No element of doubt has ever been cast Kipchoge’s way over the legitimacy of his performances and he chooses not to use words to convince people he is clean.

“I convince you by training and going to race,” he says. “There are those people who believe in me and there are those people who don’t believe in me. That’s how the world is. You can’t convince everybody that this is the way to do it.

“People should have a clean career. They say the moment you are on your deathbed, guiltiness will kill you. What makes sense is true humanity. You can’t lie to yourself.”

Most training sessions take place on dirt roads in Kenya's Rift Valley

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For its part, the NN Running Team – the road-running branch of Kipchoge’s Global Sports Communication management company – operate a firm policy on doping. If anyone in the Kaptagat camp commits an offence, they are thrown out. It is something that is yet to happen and there is confidence that it is harder for drugs to penetrate Kipchoge’s group because their camp life cuts out such external influences.

Sang says anti-doping improvements are being made across Kenya through advocacy programmes and increased education, but he admits there is a “serious problem” in the country and it is impossible to eradicate the threat entirely, even in his camp.

“These are individuals – they are human beings,” he says. “So I don’t want to claim that I have full control over everything they do. Even my kids I don’t have full control over what they do.

“But it gives an environment where you can easily see people and get the right messages to people. You can easily monitor and control the negative influences coming in. In terms of total control, I can’t. But we have very strong-minded athletes.”

Auditioning to be the next Kipchoge

There are close to 50 people illuminated by thousands of stars as they wait for Kipchoge and his training partners to emerge at the entrance to the Kaptagat camp for another early morning session. For some, this long run is their shot at the big time and the only way to ensure it finishes before the heat of the day is to begin in darkness.

Among them are a handful of elite athletes in their own right: Kenyan-born Kaan Kigen Ozbilen, who was named Mike Kigen before switching allegiance to Turkey in 2015, broke Mo Farah’s European marathon record in December, and American Bernard Lagat is a double world champion on the track.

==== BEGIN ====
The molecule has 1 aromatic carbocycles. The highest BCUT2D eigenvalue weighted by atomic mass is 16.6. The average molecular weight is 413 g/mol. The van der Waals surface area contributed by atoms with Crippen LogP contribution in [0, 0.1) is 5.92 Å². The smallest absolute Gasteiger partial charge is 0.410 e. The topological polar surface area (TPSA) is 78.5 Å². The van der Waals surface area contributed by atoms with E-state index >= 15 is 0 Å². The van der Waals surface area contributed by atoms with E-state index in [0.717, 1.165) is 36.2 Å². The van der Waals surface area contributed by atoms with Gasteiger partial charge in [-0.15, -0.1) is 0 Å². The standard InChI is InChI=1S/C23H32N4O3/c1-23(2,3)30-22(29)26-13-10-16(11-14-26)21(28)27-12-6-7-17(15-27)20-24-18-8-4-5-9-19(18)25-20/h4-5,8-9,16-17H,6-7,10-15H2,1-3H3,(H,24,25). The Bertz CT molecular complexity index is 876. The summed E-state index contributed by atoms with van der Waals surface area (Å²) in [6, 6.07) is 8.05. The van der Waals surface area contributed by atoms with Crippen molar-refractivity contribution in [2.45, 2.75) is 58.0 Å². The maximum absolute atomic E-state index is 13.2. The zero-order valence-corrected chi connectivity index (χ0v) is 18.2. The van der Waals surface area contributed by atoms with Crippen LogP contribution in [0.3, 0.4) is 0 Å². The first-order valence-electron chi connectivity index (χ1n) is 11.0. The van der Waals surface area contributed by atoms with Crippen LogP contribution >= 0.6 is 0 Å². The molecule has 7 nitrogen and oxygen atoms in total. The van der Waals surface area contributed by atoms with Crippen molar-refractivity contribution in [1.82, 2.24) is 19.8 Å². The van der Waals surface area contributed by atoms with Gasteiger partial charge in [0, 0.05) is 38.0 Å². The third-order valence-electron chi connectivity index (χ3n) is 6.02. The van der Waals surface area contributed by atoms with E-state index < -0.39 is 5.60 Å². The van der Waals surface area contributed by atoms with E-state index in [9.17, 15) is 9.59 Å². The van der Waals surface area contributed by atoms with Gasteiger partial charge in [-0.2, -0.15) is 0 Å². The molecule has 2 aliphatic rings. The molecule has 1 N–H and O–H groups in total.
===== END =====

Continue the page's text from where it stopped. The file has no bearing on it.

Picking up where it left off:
Dozens of local runners take their chance to run with Kipchoge (wearing red) and his team-mates on their long run

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Others are locals eager to prove themselves against the world’s best. It is no forlorn hope. Impress Sang on a regular basis and you may well be invited to join the camp. “It’s continuous recruitment,” he says.

Today’s run across about 40km of undulating dirt tracks is to be taken at “medium intensity” with a speed of around 3min 10sec per kilometre. As with all morning sessions, Kipchoge’s group have eaten nothing beforehand and they will take on no fluids throughout.

The huge swell of runners quickly thins out after a few kilometres as even highly accomplished athletes struggle to keep up at this lofty altitude. “That guy won the World Championship marathon in London in 2017,” says Sang, pointing out Geoffrey Kirui, who is languishing a minute or so behind the leaders around halfway. “We have so many Olympic and world champions in the group.”

Kipchoge (wearing red) looks at ease as the lead group thins out

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It comes as no surprise to see Kipchoge finish in a lead group of five that also includes Kamworor and Ozbilen. Some time later, China’s elite marathon squad – who have been training in the region for two months – also reach the end point. Unlike their Kenyan counterparts, they received liquids from a support van during the run and – much to the locals’ amusement – hastily seek a bush to hide behind and produce urine samples for analysis.

The Chinese contingent will soon depart Kenya with tales of training with the greatest marathon runner in history. But for Kipchoge, it is just another morning’s work completed on his endless quest for improvement. Log it in the notebook and time for breakfast.